Technology shapes so much around us. Cars no longer need gasoline. Home appliances respond to voice commands. Ten thousand songs reside on a wristwatch. All of this (and much more) can be traced back to the next technological paradigm shift that is artificial intelligence.
Software has evolved from rigid, binary engines to learning systems that are only limited by human imagination.
Legacy industries are already shifting as a result. AI-powered machines are driving our cars, protecting our financial systems, and playing our music.
Industry after industry is becoming more efficient and more effective. The latest sector to embrace the opportunity? Construction.
Technology In Construction
Construction is the age-old practice of orchestrating people, equipment, and materials to produce buildings, tunnels, bridges, etc. Technology long has played an important role in this industry, influencing fundamental processes such as structural design, plan creation, and information dissemination.
Ironically, for all of the effort applied to project preparation, very little technology is actually used on the ground.
Construction sites are semi-organized zones of chaos, characterized by a symphony of noise, people, materials, and massive equipment. While the end result of those efforts is almost always useful, and often beautiful, the process typically is terribly inefficient.
In fact, 90% of big construction projects across North America are over budget by 80% (ENR NYC Global Summit 2016).
Why? The sheer variety of confounding variables over what typically is a multi-year project makes analytical conjecture nearly impossible.
Artificial Intelligence In Construction
But thanks to the advent of AI, that’s no longer true. How?
With AI, a construction site becomes a living, breathing blueprint, where computers can recognize events, capture and share Key Performance Indicators (KPIs), and recommend corrective action.
Along with colleagues of mine who have been building things for a lifetime, we’ve identified 5 areas where AI powerfully can impact tomorrow’s construction site.
By analyzing video footage, AI can provide real-time alerts in the event of safety violations. This includes violations of equipment operating procedures and breaches of valid operating certifications. Alerts can also be provided if PPE (hard hats, vests goggles, or others) are not used at all times.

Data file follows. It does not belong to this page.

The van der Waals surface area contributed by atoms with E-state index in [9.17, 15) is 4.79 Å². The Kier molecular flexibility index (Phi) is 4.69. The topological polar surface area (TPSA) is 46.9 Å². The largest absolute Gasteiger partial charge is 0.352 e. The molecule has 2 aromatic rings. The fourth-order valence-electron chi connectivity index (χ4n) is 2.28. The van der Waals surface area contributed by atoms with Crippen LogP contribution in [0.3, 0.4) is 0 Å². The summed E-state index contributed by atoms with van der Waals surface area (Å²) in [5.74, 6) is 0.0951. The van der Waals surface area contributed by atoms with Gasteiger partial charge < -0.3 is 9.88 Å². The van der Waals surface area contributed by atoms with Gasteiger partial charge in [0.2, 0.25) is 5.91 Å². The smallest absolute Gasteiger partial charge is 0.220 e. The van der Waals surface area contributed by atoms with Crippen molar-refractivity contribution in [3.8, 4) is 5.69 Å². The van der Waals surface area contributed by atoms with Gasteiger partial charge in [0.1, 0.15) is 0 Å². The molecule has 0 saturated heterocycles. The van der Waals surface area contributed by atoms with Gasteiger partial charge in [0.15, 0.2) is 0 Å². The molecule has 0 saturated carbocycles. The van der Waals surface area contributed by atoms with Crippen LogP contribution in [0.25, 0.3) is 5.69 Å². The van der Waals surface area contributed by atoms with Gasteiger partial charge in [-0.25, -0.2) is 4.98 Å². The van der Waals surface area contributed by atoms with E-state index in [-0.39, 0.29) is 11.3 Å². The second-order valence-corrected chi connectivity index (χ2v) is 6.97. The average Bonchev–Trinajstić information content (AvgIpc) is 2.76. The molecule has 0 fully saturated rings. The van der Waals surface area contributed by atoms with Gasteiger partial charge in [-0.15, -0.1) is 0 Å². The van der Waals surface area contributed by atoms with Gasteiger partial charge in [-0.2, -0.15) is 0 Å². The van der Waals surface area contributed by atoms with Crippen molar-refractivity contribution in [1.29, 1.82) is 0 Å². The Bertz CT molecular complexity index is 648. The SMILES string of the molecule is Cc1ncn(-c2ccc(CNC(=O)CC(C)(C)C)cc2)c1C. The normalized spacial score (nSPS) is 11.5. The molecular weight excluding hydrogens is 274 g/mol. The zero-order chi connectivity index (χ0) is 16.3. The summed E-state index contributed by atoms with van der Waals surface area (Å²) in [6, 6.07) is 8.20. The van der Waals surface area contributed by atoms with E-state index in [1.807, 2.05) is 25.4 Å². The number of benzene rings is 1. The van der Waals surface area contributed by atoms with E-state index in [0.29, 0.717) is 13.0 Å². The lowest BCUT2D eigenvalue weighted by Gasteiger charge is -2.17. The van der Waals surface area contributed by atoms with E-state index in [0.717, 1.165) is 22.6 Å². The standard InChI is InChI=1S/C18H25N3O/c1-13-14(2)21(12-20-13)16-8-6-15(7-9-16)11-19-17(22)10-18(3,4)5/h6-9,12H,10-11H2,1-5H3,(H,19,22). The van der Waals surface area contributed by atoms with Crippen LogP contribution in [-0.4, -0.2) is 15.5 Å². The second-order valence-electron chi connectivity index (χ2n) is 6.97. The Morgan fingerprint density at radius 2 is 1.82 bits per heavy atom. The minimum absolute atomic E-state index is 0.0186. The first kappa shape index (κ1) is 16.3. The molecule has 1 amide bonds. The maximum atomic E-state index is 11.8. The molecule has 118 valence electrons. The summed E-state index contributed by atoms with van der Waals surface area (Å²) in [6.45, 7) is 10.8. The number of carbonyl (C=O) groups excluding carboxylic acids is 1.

Intelligent machine control can eliminate human error and prevent safety hazards that can occur when humans are exposed to heavy machinery.
Real-Time Schedule Analysis and Control
With hundreds of concurrent activities on a job site, it is impossible to keep all trains running on time using traditional tools. AI offers the ability for schedules to be monitored, to detect irregularities, and for intervention to take place in real time.
AI can also easily retrieve training materials from the database, which will help remedy the ‘skilled labor shortage’ the construction industry currently faces.
The real-time intervention also provides an opportune ability to take immediate action or re-plan work. A project manager armed with an AI solution finally can be everywhere at once. Using a mobile phone app, project managers can easily see the new hires, add a profile to the system, and set permissions for what new workers are allowed to do.
Additionally, tools can be tagged to make sure there are easy to find.
Budgets & Billing
AI helps to match what happens on the ground to what’s been billed. It can detect and reconcile delivery time, quantity delivered, quantity installed, equipment uptime, and more against submitted invoices.
Performance Analytics and Estimation
The more data an AI solution consumes, the better the future decision making. Onsite management and risk mitigation will benefit both the current project and all future ones, as the compilation of data from hundreds of sites will allow for more accurate industry benchmarking and far superior future planning.
When budgeting accuracy improves, the number of projects the construction industry will be able to execute will skyrocket.
Real-time Building Information Model (BIM)
Blueprints long have been static objects; they’re drawn prior to a construction project and only intermittently (and manually) updated as conditions on the ground change.
Imagine instead that a construction site’s blueprint is a fluid learning document capable of ingesting material, labor, equipment, soil, and even weather conditions. Blueprints that have the ability to adapt and adjust will further ensure optimum outcomes.